by Ryan Sabalo | Sacramento Bee
Water regulators on Friday formally ordered thousands of farmers across California to cut their water use this summer or face fines of up to $10,000 a day.
The State Water Resources Control Board began sending formal “cut notices” to 4,500 water rights permit holders, which allow them to draw water from the Sacramento and San Joaquin rivers and their tributaries.
The state’s 500 to 600 heaviest water users are also being asked to inform the state how much water they are expected to use and what their projected demand will be.
In a call with reporters on Friday, regulators said the action was necessary as there is no guarantee of adequate rain and snow will fall to refill the state’s shrinking reservoirs.
“It’s really important to prevent excess loss of supply, and protect the resources we have should there be a drought next year,” said Eric Eckdahl, deputy director of the Water Board’s Department of Water Rights. “It’s very important that everyone follows the cut-off orders.”
Regulators said the cuts are needed to protect the increasingly sluggish, endangered cold-water fish swimming in warmer waters and to avert a potential disaster for California’s human residents next year.
Worryingly, without enough water in the reservoirs that surround the Central Valley, the Sacramento-San Joaquin Delta could become too salty next year. The vast estuary at the southern door of Sacramento requires a certain amount of fresh water, which prevents saltwater from pushing inland in the Pacific Ocean.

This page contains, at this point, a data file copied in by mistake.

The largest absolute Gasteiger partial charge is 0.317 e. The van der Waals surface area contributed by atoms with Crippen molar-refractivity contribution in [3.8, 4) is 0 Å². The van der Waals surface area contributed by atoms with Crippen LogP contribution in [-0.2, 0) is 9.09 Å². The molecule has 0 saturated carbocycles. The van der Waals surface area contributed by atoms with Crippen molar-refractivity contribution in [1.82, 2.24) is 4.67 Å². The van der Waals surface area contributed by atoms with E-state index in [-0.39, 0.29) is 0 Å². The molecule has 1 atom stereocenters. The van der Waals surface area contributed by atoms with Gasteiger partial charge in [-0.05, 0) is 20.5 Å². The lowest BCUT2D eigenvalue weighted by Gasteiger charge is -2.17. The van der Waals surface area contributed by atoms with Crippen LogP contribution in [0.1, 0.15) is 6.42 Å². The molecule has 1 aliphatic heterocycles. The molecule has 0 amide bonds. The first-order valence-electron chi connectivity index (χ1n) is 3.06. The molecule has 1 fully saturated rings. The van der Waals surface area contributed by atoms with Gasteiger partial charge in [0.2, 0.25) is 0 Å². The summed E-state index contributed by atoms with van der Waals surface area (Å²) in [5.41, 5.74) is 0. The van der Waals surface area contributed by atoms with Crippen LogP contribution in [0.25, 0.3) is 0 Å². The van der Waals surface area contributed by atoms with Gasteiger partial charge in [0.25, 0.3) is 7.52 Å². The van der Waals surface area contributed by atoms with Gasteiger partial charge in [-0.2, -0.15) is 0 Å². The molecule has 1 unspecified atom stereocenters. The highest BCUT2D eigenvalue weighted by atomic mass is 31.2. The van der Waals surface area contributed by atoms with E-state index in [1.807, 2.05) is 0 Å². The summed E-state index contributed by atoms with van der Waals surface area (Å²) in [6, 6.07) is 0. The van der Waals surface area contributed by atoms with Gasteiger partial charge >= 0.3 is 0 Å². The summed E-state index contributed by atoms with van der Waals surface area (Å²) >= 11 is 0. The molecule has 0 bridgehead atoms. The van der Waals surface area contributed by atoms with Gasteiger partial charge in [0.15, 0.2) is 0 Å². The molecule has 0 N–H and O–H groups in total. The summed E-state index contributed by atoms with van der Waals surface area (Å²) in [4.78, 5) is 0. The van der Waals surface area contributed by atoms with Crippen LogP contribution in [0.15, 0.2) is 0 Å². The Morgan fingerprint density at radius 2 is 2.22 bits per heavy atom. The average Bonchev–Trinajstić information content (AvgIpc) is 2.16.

If the delta becomes too salty, it could have dire consequences across the state. Water pumped from the delta supplies 25 million people in the Bay Area and Southern California.
The delta also provides water to nearly 3 million acres of Central Valley farmland, which is home to the bulk of the state’s $50 billion-a-year agricultural economy.
The cutting work has been going on for weeks. Ekdahl said the board voted 5-0 August 3 to formally approve them, but it took more than two weeks to finalize the process.
Environmentalists applauded the move, and earlier this summer, the state’s Department of Food and Agriculture secretary, Karen Ross, said the cutoff was “absolutely necessary” given the severity of the drought.
But many farmers were critical, saying state and federal governments should have invested in more dams and other water projects to boost state supplies after the last drought.
Farms and cities receiving imported water from the network of canals and pumps that make up the State Water Project or the federal Central Valley Project have already cut their allocations, in some cases to none.
Friday’s orders relate to farmers and others using the water under the state’s Byzantine rights system that sets a pecking order giving priority to users with the oldest claims of the river.
On the San Joaquin River watershed, for example, Friday’s deduction includes those whose rights were established before and after 1914, the year California formally established its legal water rights framework.
On the Sacramento watershed, the deduction applies to some farmers whose rights date back to the 1890s, said Diane Riddle, a water board program manager for the Department of Water Rights.